Abstract: Not Your Average House: Palaces in the Greek World

Lecturer: Barbara Tsakirgis

Palaces first appeared in the Greek world in the Late Bronze Age, when the Mycenaean Greeks built large administrative and residential complexes on heavily fortifies citadels. For centuries afterwards, palatial architecture was virtually unknown in Greece, with the possible exception of the so-called Peisistratid palace on the western side of the Athenian Agora.  In the fourth century B.C., the Macedonian kings revive the palace as an architectural form, influenced greatly by the palaces of Near Eastern monarchs.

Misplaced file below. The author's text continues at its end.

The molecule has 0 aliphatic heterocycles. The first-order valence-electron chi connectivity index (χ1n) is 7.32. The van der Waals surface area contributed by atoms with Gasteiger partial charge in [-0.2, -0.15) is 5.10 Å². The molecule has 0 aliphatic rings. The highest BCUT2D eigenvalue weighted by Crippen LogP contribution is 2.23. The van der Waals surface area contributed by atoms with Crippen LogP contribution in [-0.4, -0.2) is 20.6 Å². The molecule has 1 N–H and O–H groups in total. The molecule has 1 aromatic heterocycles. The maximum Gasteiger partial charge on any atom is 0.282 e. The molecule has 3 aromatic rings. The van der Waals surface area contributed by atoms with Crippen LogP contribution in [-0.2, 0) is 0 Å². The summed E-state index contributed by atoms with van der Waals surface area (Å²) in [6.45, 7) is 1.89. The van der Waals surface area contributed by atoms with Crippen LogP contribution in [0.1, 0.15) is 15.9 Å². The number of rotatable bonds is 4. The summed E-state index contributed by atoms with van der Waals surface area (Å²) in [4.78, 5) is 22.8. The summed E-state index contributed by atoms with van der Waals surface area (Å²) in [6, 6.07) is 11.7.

The lecture traces the forms, use, and decoration of the palace in the Greek world from the Late Bronze through the Hellenistic period.  Special attention will be paid to Building F in Athens in order to determine whether or not the building should rightly be identified as a palace.

 

Short bibliography and/or website on lecture topic (for lay reader):

Inge Nielsen, Hellenistic Palaces: Tradition and Renewal (1999)

Featured Lecturer

William Fitzhugh is with the Department of Anthropology at the Smithsonian Institution, and holds his degrees from Harvard (Ph.D. and M.A.) and Dartmouth (B.A.).  Dr. Fitzhugh’s areas of... Read More

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